29th Ward participatory budgeting voting turnout low

Ald. Taliaferro said he'll work with UIC next year to increase the vote

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By Igor Studenkov

Contributing Reporter

Ald. Chris Taliaferro (29th) expected the West Side's first participatory budgeting vote to draw in significantly more people than it did.

The decision on how he should spend $700,000 in "aldermanic menu" funds came down to only 80 people. By comparison, when Ald. Joe Moore (49th) became the first alderman ever to try participatory budgeting, 200 people voted. The number looks even smaller in light of the fact that Taliaferro opened voting to all ward residents 16 and olders — so the pool of potential voters was higher than the number of registered voters.

But the alderman said he isn't deterred. Next year, he said, he will team up with the University of Illinois at Chicago's Great Cities Institute to help spread the word. Taliaferro said he thought that the low turnout was probably due to the newness of the process.

"It was something new for the ward, it was a first year," he said. "Which is why, I think, I'm optimistic that we'll see greater attendance and participation next year."

Every year, each alderman gets $1.23 million in so-called "Aldermanic Menu" money, which they can spend on whatever ward infrastructure projects they want. In 2009, Moore became the first alderman to open the process to the public, inviting all ward residents to suggest possible projects. Since then, Moore has been using his menu money on whichever projects got the most votes.

Over the years, many aldermen have followed Moore's lead. During the 2015 City Council election, Taliaferro pledged to add the 29th Ward to the list. He didn't do it during his first year in office, he said, because the ward had too many pressing infrastructure issues that had to be addressed immediately. This year, he said he felt comfortable enough to ask residents how they'd want to spend $700,000.

During the voting period, Taliaferro advertised the vote on the ward website, through social media and newspaper advertisements, among other means.

The six projects with the highest votes and which will likely be implemented included two projects that Taliaferro personally supported: the installation of exercise equipment at Amudsen Park and a mural on the Chicago side of the Green Line/Metra underpass. Other projects that will be implemented include adding three community gardens, building two pedestrian refuge islands on North Avenue, putting a mural on the railroad viaduct near Central/Lake intersection and adding neighborhood street poll banners.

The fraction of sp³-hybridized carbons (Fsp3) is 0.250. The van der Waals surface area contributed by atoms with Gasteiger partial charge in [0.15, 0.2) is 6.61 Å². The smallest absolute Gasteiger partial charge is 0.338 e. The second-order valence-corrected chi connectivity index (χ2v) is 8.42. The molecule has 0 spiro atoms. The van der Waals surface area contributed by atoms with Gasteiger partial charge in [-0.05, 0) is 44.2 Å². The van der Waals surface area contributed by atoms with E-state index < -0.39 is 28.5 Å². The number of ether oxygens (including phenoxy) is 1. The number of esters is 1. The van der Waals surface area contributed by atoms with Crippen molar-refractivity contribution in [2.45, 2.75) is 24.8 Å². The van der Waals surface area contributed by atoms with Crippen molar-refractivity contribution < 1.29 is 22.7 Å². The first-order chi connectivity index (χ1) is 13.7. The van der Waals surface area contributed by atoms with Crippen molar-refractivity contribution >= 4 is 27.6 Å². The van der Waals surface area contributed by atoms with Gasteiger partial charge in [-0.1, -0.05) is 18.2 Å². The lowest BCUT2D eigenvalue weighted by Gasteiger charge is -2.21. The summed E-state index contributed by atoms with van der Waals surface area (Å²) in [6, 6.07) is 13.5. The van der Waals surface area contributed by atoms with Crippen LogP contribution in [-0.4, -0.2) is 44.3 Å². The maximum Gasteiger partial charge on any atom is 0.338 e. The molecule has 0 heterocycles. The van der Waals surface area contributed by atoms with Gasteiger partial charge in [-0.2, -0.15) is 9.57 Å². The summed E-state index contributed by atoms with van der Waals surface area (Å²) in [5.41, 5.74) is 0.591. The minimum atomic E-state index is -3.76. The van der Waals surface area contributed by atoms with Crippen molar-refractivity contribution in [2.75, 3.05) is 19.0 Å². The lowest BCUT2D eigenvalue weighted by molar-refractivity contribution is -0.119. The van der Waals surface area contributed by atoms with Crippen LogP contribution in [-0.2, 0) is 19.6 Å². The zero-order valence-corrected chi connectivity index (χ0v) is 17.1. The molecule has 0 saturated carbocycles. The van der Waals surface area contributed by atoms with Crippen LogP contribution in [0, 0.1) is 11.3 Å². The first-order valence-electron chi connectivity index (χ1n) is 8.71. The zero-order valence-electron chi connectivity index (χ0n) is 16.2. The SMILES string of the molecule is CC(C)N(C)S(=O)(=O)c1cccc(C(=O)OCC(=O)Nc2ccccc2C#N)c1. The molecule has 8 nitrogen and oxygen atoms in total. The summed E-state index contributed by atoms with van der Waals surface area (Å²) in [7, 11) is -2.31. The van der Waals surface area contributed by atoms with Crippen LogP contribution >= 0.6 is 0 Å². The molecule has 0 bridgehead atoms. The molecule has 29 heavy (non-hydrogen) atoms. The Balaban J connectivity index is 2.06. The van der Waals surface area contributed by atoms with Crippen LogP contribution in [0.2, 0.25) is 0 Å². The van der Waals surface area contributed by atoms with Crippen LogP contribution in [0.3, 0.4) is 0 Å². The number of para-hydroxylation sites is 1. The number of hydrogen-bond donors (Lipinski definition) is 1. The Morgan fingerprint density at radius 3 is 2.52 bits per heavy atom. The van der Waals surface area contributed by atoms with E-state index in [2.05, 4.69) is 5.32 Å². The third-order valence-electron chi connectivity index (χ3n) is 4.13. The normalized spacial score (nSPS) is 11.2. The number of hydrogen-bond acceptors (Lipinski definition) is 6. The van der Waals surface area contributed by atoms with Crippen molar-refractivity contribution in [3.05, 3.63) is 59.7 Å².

One of the projects that didn't make the list was the proposal to put up neighborhood signs in Austin. The South Austin Neighborhood Association campaigned heavily for it. When asked if there was any chance it would come back at the next year's participatory budgeting, Taliaferro said he hopes so.

"I really do [hope so]," Taliaferro said. "That was one of the projects I favored the most, so I'm hopeful that the same project will be put before the community next year. I thought it was a great idea."

While Taliaferro said he was disappointed with the participation numbers, he also noted progress.

"I think the process went well for a very first year," he said. "And I'm very satisfied that we were able to bring something new to the 29th Ward."

Since the vote was held, Taliaferro said, he's been working with Alexandra Holt, the Chicago Budget Director, to hammer out the particulars of the projects. Although the money has been allocated, the alderman said, city officials still need to figure out the details of what it would take to make the projects a reality.

At this point, he said, it's too early to know how soon it will be before the projects actually become a reality.

"It will be my hope that they will all be done this year, but I can't promise that," said Taliaferro.

Email: igorst3@hotmail.com

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